One hundred years ago Sunday, the Allies and Germany agreed to an armistice ending World War I. The Great War claimed 40 million lives — but also serves as an unexpected pivot point for modern civilization.
“World War I is an amazingly important and underappreciated moment in history,” said Nicholas J. Cull, historian in the USC Annenberg School for Communication and Journalism.
“The war ended when people were able to articulate a vision of the future, an optimism about how things were going to be better with nations working together.”
The war also rewrote the world map. Russia quit the war as domestic unrest triggered the Bolshevik revolution, rise of Communism and the Cold War. The Middle East changed with the defeat of Turkey and Britain’s pledge for a Jewish state in Palestine. The Western powers, fatigued by war, yielded to isolationism and appeasement as the Third Reich emerged, triggering World War II and the Holocaust.
Impact of World War I on medical care
Another thing forever changed by the war: medicine.
“Prior to WWI, most of the medicine practiced around the world was fairly archaic,” said Carl Chudnofsky, chair and professor of clinical emergency medicine at the Keck School of Medicine of USC.
The best physicians and researchers were in the military … so that led to great discoveries that made a huge difference for public health.
“But WWI was a time when the best physicians and researchers were in the military, not in civilian life, caring for patients, so that led to great discoveries that made a huge difference for public health.”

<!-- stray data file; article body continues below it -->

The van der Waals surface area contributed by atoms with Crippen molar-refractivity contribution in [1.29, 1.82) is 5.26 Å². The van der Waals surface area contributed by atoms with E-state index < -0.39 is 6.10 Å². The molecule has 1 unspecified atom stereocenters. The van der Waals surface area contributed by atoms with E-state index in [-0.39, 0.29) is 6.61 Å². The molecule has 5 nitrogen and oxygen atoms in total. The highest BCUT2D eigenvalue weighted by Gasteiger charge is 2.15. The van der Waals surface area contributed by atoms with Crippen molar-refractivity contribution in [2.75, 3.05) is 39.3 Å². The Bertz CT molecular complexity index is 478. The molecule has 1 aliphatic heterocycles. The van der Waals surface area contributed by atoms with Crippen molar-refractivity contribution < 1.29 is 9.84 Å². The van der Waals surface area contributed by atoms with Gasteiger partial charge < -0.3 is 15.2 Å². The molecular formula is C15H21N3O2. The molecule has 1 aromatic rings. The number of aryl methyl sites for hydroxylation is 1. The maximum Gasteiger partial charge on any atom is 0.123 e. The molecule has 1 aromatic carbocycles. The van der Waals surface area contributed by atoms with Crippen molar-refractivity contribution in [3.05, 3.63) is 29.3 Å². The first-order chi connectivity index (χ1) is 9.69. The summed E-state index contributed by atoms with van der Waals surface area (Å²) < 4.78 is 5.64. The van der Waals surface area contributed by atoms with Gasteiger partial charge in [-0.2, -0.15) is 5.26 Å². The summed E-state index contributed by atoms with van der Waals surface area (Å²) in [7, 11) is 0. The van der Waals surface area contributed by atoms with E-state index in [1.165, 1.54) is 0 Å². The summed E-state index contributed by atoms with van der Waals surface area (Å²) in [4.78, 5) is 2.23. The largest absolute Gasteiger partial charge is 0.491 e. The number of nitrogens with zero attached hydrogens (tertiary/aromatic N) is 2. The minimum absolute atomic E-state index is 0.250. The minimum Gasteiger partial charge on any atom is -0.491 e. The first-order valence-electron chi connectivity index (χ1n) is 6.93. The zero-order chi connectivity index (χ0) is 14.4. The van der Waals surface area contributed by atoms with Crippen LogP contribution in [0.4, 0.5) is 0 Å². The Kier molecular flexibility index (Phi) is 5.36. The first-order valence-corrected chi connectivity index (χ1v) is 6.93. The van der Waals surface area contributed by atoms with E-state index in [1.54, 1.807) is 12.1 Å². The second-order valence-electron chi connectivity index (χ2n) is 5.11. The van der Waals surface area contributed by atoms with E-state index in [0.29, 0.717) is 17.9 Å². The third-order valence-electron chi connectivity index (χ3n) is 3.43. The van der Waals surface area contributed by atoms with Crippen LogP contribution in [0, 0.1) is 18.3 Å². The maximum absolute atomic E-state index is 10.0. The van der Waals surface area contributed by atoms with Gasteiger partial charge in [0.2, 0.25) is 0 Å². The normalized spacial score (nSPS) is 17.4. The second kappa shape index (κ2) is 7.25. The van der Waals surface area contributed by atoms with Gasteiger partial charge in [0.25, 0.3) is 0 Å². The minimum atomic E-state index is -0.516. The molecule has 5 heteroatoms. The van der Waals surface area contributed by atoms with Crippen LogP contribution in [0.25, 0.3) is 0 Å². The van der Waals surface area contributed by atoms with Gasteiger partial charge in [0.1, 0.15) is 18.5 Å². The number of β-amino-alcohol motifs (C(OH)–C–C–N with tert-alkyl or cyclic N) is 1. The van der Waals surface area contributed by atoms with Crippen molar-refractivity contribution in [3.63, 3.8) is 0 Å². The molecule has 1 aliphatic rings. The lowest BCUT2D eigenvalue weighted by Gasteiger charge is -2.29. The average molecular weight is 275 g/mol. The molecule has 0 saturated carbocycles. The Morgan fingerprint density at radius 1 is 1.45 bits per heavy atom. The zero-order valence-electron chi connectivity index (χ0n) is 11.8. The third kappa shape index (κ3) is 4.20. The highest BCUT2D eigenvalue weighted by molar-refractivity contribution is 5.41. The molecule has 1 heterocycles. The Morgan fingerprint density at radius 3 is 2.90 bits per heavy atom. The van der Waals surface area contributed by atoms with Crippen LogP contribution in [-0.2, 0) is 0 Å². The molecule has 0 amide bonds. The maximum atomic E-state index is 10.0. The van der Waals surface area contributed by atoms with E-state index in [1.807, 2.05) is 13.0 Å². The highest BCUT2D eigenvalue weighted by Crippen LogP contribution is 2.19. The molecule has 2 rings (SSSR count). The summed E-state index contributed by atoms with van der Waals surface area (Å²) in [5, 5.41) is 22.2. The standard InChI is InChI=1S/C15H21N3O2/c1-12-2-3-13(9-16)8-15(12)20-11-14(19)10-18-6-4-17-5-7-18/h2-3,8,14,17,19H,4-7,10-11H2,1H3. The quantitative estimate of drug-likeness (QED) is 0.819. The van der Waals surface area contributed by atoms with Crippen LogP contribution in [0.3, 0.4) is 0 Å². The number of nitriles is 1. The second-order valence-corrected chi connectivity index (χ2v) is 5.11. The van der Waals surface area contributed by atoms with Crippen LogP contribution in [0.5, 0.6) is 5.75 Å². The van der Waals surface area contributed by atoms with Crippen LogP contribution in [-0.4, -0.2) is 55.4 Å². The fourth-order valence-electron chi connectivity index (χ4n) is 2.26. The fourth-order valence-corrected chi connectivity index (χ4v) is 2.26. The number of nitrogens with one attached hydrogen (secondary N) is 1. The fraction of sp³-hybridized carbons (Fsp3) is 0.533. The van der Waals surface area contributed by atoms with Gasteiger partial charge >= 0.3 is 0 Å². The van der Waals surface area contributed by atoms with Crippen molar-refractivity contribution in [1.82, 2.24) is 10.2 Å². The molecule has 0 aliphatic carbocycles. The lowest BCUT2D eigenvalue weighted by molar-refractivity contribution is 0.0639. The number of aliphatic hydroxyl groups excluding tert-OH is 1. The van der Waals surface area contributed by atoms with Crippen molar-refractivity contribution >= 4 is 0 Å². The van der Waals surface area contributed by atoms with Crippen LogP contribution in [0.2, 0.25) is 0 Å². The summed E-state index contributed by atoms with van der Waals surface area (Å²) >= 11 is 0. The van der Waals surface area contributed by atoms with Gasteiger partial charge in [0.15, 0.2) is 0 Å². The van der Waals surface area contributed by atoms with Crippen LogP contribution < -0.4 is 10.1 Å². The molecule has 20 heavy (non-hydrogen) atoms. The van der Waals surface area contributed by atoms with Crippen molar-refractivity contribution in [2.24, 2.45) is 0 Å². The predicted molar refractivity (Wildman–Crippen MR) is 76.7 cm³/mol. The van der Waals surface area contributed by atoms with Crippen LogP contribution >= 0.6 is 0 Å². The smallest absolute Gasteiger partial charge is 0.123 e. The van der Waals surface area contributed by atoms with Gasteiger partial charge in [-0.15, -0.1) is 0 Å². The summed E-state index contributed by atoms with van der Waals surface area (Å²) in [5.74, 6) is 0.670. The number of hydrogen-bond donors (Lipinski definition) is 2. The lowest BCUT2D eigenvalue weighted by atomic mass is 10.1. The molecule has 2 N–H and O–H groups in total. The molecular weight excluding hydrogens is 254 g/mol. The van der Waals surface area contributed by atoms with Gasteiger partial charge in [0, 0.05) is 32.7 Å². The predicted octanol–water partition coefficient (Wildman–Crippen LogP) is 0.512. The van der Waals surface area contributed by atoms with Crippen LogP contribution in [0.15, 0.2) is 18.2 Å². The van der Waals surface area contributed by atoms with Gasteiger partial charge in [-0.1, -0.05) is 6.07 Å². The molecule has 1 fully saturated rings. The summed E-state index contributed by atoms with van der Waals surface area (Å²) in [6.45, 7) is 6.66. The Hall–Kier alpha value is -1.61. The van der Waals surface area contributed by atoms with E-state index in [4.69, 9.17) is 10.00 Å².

Chudnofsky points out that disease awareness and prevention leaped forward during WWI, first to heal soldiers and later for civilians. Medical advances included screening for tuberculosis, treatment for tetanus, vaccines for typhoid, prevention of venereal disease and disinfection for surgery.
Triage for medical attention emerged from the trenches of WWI to become a fixture in battlefields and other disasters. And mobile field hospitals and medical trains were innovations that helped evacuate casualties and save thousands of lives — techniques now common on battlefields.
Impact of World War I, the ‘war to end all wars’
And although World War I was called the “war to end all wars,” the U.S. has been at war somewhere around the world almost ever since. Michael Messner, professor of sociology at theUSC Dornsife College of Letters, Arts and Sciences, said that’s because war and militarism are ingrained in American DNA.
“It’s part of our national identity, the old ideas of expansionism, white man’s burden and Manifest Destiny in the previous century,” he said. “We idealize war and military.”